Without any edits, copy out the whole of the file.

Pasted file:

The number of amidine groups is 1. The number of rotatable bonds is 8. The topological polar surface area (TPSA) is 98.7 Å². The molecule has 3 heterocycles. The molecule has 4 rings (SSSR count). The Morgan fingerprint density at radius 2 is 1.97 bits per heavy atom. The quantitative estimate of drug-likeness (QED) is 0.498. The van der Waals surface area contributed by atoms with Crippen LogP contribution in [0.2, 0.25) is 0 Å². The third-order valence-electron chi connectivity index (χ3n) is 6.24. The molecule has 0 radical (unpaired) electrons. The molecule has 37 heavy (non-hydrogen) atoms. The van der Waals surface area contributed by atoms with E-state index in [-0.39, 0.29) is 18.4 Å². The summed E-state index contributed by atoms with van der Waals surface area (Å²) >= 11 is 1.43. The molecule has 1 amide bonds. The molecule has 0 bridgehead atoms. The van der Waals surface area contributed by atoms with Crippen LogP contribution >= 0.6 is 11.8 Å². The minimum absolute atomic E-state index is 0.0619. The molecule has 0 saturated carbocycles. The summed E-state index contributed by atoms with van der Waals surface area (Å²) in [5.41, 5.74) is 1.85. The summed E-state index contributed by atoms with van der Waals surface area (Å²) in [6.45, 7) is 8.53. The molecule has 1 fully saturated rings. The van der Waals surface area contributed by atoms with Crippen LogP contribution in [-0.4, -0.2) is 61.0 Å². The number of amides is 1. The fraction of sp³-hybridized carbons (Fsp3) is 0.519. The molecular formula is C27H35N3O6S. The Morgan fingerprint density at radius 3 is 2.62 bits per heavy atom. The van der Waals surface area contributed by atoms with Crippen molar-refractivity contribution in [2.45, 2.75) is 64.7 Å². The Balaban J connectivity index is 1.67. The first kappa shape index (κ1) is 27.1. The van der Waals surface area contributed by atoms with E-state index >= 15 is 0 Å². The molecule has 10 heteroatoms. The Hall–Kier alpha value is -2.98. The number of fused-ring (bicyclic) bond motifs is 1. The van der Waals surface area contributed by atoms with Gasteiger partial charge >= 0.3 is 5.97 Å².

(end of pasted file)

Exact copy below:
The number of amidine groups is 1. The number of rotatable bonds is 8. The topological polar surface area (TPSA) is 98.7 Å². The molecule has 3 heterocycles. The molecule has 4 rings (SSSR count). The Morgan fingerprint density at radius 2 is 1.97 bits per heavy atom. The quantitative estimate of drug-likeness (QED) is 0.498. The van der Waals surface area contributed by atoms with Crippen LogP contribution in [0.2, 0.25) is 0 Å². The third-order valence-electron chi connectivity index (χ3n) is 6.24. The molecule has 0 radical (unpaired) electrons. The molecule has 37 heavy (non-hydrogen) atoms. The van der Waals surface area contributed by atoms with E-state index in [-0.39, 0.29) is 18.4 Å². The summed E-state index contributed by atoms with van der Waals surface area (Å²) >= 11 is 1.43. The molecule has 1 amide bonds. The molecule has 0 bridgehead atoms. The van der Waals surface area contributed by atoms with Crippen LogP contribution >= 0.6 is 11.8 Å². The minimum absolute atomic E-state index is 0.0619. The molecule has 0 saturated carbocycles. The summed E-state index contributed by atoms with van der Waals surface area (Å²) in [5.41, 5.74) is 1.85. The summed E-state index contributed by atoms with van der Waals surface area (Å²) in [6.45, 7) is 8.53. The molecule has 1 fully saturated rings. The van der Waals surface area contributed by atoms with Crippen LogP contribution in [-0.4, -0.2) is 61.0 Å². The number of amides is 1. The fraction of sp³-hybridized carbons (Fsp3) is 0.519. The molecular formula is C27H35N3O6S. The Morgan fingerprint density at radius 3 is 2.62 bits per heavy atom. The van der Waals surface area contributed by atoms with Crippen molar-refractivity contribution in [2.45, 2.75) is 64.7 Å². The Balaban J connectivity index is 1.67. The first kappa shape index (κ1) is 27.1. The van der Waals surface area contributed by atoms with E-state index >= 15 is 0 Å². The molecule has 10 heteroatoms. The Hall–Kier alpha value is -2.98. The number of fused-ring (bicyclic) bond motifs is 1. The van der Waals surface area contributed by atoms with Gasteiger partial charge >= 0.3 is 5.97 Å².